Design proposal – Obstruction Objects For Efficient People

In the face of the smart city, we propose a counter-narrative to preserve and strengthen democratic space and process in the form of spatial interventions. By designing meaningful inefficiencies in the built environment, we highlight the inefficient, the unpredictable, and the unexpected in a society where the smart city paradigm has become dominant. Meaningful inefficiencies aim to create a time and place for play, disorder, messiness. [3] According to Eric Gordon and Stephen Walter:

An inefficiency becomes meaningful once it either provides a respite from efficiency, [where citizens share in a give and take of experience and increase their range and perception of meaning with each other], or when it provides a new view of the efficiency, where citizens are able to more fully understand how they are being shaped by the system- or how they might in turn be able to shape it.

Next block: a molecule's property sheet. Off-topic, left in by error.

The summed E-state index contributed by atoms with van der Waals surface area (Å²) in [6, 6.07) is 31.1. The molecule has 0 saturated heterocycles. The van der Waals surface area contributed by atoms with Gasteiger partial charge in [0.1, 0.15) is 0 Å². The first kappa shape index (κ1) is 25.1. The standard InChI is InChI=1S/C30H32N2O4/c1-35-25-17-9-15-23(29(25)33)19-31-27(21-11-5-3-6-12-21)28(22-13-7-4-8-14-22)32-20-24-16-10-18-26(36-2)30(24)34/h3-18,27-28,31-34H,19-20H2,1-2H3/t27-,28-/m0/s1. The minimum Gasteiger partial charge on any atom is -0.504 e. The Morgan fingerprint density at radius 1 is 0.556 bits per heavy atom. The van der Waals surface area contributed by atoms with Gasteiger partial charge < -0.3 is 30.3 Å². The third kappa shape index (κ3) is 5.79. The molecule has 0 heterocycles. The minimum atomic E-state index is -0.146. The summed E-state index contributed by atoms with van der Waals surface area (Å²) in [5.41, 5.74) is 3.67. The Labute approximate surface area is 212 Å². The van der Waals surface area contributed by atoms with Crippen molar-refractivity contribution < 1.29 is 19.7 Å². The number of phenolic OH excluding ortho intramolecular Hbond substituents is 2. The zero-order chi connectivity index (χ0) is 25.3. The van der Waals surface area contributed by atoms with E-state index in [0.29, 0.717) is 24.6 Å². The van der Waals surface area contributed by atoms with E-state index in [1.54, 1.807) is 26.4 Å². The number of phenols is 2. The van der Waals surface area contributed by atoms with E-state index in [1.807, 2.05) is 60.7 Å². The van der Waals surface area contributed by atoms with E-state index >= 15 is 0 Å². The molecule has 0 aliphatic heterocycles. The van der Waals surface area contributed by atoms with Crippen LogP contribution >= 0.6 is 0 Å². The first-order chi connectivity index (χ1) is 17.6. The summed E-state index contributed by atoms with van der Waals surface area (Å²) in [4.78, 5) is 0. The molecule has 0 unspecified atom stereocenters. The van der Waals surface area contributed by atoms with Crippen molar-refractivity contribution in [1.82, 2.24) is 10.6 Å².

It is this understanding of how people are shaped by the system that we aim to foster through disrupting the movement of people through space. In a city where flows are monitored and tracked, our spatial interventions create a moment for people to stop, redirect, and consider their built environment, particularly the seams and imperfections of space.

The objects themselves are influenced by the psychogeography movement. Psychogeography, the study of the “effects of the geographical environment, consciously organized or not, on the emotions and behavior of individuals,” [4] as well as other concepts (such as the Derive) created by the Situationist International, has informed our thinking about the alteration of movements through space. We believe that the seamless city will have negative effects on human emotions and behaviors, and that, by forcing urban dwellers to questions their hyper-efficient routines, we can foster new interactions and create democratic moments.